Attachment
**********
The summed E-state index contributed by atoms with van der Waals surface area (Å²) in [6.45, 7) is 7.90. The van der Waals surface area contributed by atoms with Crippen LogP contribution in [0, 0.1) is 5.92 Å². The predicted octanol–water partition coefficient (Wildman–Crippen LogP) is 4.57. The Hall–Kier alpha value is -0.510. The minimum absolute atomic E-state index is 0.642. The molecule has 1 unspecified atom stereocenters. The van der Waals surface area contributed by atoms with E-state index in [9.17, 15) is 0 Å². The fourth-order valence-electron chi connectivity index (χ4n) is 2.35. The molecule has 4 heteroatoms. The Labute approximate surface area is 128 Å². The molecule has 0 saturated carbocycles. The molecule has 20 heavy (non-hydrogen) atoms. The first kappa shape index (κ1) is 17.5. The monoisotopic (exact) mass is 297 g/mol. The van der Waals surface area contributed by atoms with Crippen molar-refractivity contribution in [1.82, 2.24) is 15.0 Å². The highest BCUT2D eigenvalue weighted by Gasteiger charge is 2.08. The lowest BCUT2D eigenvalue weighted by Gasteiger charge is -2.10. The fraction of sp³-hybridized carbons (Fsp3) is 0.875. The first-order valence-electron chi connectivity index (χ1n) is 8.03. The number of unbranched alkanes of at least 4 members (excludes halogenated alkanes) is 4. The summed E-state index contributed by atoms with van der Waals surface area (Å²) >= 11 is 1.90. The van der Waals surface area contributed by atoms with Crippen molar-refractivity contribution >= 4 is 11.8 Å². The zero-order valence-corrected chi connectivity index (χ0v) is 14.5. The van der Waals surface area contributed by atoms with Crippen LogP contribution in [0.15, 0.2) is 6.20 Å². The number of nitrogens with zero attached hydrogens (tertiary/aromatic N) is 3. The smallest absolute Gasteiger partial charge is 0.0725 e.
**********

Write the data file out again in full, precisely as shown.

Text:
The summed E-state index contributed by atoms with van der Waals surface area (Å²) in [6.45, 7) is 7.90. The van der Waals surface area contributed by atoms with Crippen LogP contribution in [0, 0.1) is 5.92 Å². The predicted octanol–water partition coefficient (Wildman–Crippen LogP) is 4.57. The Hall–Kier alpha value is -0.510. The minimum absolute atomic E-state index is 0.642. The molecule has 1 unspecified atom stereocenters. The van der Waals surface area contributed by atoms with E-state index in [9.17, 15) is 0 Å². The fourth-order valence-electron chi connectivity index (χ4n) is 2.35. The molecule has 4 heteroatoms. The Labute approximate surface area is 128 Å². The molecule has 0 saturated carbocycles. The molecule has 20 heavy (non-hydrogen) atoms. The first kappa shape index (κ1) is 17.5. The monoisotopic (exact) mass is 297 g/mol. The van der Waals surface area contributed by atoms with Crippen molar-refractivity contribution in [1.82, 2.24) is 15.0 Å². The highest BCUT2D eigenvalue weighted by Gasteiger charge is 2.08. The lowest BCUT2D eigenvalue weighted by Gasteiger charge is -2.10. The fraction of sp³-hybridized carbons (Fsp3) is 0.875. The first-order valence-electron chi connectivity index (χ1n) is 8.03. The number of unbranched alkanes of at least 4 members (excludes halogenated alkanes) is 4. The summed E-state index contributed by atoms with van der Waals surface area (Å²) >= 11 is 1.90. The van der Waals surface area contributed by atoms with Crippen molar-refractivity contribution >= 4 is 11.8 Å². The zero-order valence-corrected chi connectivity index (χ0v) is 14.5. The van der Waals surface area contributed by atoms with Crippen LogP contribution in [0.15, 0.2) is 6.20 Å². The number of nitrogens with zero attached hydrogens (tertiary/aromatic N) is 3. The smallest absolute Gasteiger partial charge is 0.0725 e.